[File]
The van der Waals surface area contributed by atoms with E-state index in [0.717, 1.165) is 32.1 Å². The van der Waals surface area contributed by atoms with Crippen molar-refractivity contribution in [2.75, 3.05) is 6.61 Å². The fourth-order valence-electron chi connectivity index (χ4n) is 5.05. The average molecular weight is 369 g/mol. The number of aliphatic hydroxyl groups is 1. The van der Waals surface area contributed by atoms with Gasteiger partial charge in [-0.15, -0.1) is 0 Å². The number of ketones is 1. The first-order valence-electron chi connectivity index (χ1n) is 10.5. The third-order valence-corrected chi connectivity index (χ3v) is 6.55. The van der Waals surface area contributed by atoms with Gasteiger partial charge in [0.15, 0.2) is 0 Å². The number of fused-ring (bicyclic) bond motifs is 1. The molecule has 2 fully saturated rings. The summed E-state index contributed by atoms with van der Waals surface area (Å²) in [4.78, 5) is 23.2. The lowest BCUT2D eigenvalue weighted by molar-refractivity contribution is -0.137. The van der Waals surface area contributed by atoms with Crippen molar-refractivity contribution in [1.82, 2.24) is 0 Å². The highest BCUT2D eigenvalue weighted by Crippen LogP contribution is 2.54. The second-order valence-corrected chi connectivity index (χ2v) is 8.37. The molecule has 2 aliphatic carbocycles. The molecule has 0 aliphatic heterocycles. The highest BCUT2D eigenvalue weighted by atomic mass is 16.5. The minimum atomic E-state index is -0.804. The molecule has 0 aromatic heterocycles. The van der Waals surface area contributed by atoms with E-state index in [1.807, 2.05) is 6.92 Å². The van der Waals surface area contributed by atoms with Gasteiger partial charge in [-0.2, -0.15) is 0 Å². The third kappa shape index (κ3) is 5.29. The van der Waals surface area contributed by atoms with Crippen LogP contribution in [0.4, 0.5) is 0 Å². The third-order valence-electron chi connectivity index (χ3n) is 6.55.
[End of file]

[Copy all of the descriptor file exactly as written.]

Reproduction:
The van der Waals surface area contributed by atoms with E-state index in [0.717, 1.165) is 32.1 Å². The van der Waals surface area contributed by atoms with Crippen molar-refractivity contribution in [2.75, 3.05) is 6.61 Å². The fourth-order valence-electron chi connectivity index (χ4n) is 5.05. The average molecular weight is 369 g/mol. The number of aliphatic hydroxyl groups is 1. The van der Waals surface area contributed by atoms with Gasteiger partial charge in [-0.15, -0.1) is 0 Å². The number of ketones is 1. The first-order valence-electron chi connectivity index (χ1n) is 10.5. The third-order valence-corrected chi connectivity index (χ3v) is 6.55. The van der Waals surface area contributed by atoms with Gasteiger partial charge in [0.15, 0.2) is 0 Å². The number of fused-ring (bicyclic) bond motifs is 1. The molecule has 2 fully saturated rings. The summed E-state index contributed by atoms with van der Waals surface area (Å²) in [4.78, 5) is 23.2. The lowest BCUT2D eigenvalue weighted by molar-refractivity contribution is -0.137. The van der Waals surface area contributed by atoms with Crippen molar-refractivity contribution in [1.82, 2.24) is 0 Å². The highest BCUT2D eigenvalue weighted by Crippen LogP contribution is 2.54. The second-order valence-corrected chi connectivity index (χ2v) is 8.37. The molecule has 2 aliphatic carbocycles. The molecule has 0 aliphatic heterocycles. The highest BCUT2D eigenvalue weighted by atomic mass is 16.5. The minimum atomic E-state index is -0.804. The molecule has 0 aromatic heterocycles. The van der Waals surface area contributed by atoms with E-state index in [1.807, 2.05) is 6.92 Å². The van der Waals surface area contributed by atoms with Gasteiger partial charge in [-0.2, -0.15) is 0 Å². The third kappa shape index (κ3) is 5.29. The van der Waals surface area contributed by atoms with Crippen LogP contribution in [0.4, 0.5) is 0 Å². The third-order valence-electron chi connectivity index (χ3n) is 6.55.